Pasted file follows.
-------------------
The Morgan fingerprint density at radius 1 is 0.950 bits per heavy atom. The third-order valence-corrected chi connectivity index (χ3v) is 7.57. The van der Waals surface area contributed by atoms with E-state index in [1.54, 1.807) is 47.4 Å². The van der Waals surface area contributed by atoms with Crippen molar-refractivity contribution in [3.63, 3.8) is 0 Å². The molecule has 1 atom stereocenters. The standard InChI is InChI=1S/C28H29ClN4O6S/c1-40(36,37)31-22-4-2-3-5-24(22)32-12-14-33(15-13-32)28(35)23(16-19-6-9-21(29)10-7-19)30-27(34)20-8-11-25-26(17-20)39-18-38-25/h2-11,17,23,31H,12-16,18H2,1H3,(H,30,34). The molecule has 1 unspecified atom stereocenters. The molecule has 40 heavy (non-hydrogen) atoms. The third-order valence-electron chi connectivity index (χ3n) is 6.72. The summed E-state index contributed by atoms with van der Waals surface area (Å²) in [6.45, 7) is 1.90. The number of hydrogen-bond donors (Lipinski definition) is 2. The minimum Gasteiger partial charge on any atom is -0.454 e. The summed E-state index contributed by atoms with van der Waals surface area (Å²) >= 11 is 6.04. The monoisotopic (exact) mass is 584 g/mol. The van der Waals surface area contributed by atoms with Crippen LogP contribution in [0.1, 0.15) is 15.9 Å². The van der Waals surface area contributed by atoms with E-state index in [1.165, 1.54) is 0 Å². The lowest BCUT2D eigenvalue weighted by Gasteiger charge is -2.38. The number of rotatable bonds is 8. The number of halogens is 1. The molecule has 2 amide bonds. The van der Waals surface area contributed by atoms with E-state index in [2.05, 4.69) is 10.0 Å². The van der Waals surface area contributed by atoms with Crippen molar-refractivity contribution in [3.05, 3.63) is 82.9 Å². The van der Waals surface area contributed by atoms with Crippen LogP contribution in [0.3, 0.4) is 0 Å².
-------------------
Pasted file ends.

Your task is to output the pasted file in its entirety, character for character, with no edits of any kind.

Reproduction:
The Morgan fingerprint density at radius 1 is 0.950 bits per heavy atom. The third-order valence-corrected chi connectivity index (χ3v) is 7.57. The van der Waals surface area contributed by atoms with E-state index in [1.54, 1.807) is 47.4 Å². The van der Waals surface area contributed by atoms with Crippen molar-refractivity contribution in [3.63, 3.8) is 0 Å². The molecule has 1 atom stereocenters. The standard InChI is InChI=1S/C28H29ClN4O6S/c1-40(36,37)31-22-4-2-3-5-24(22)32-12-14-33(15-13-32)28(35)23(16-19-6-9-21(29)10-7-19)30-27(34)20-8-11-25-26(17-20)39-18-38-25/h2-11,17,23,31H,12-16,18H2,1H3,(H,30,34). The molecule has 1 unspecified atom stereocenters. The molecule has 40 heavy (non-hydrogen) atoms. The third-order valence-electron chi connectivity index (χ3n) is 6.72. The summed E-state index contributed by atoms with van der Waals surface area (Å²) in [6.45, 7) is 1.90. The number of hydrogen-bond donors (Lipinski definition) is 2. The minimum Gasteiger partial charge on any atom is -0.454 e. The summed E-state index contributed by atoms with van der Waals surface area (Å²) >= 11 is 6.04. The monoisotopic (exact) mass is 584 g/mol. The van der Waals surface area contributed by atoms with Crippen LogP contribution in [0.1, 0.15) is 15.9 Å². The van der Waals surface area contributed by atoms with E-state index in [1.165, 1.54) is 0 Å². The lowest BCUT2D eigenvalue weighted by Gasteiger charge is -2.38. The number of rotatable bonds is 8. The number of halogens is 1. The molecule has 2 amide bonds. The van der Waals surface area contributed by atoms with E-state index in [2.05, 4.69) is 10.0 Å². The van der Waals surface area contributed by atoms with Crippen molar-refractivity contribution in [3.05, 3.63) is 82.9 Å². The van der Waals surface area contributed by atoms with Crippen LogP contribution in [0.3, 0.4) is 0 Å².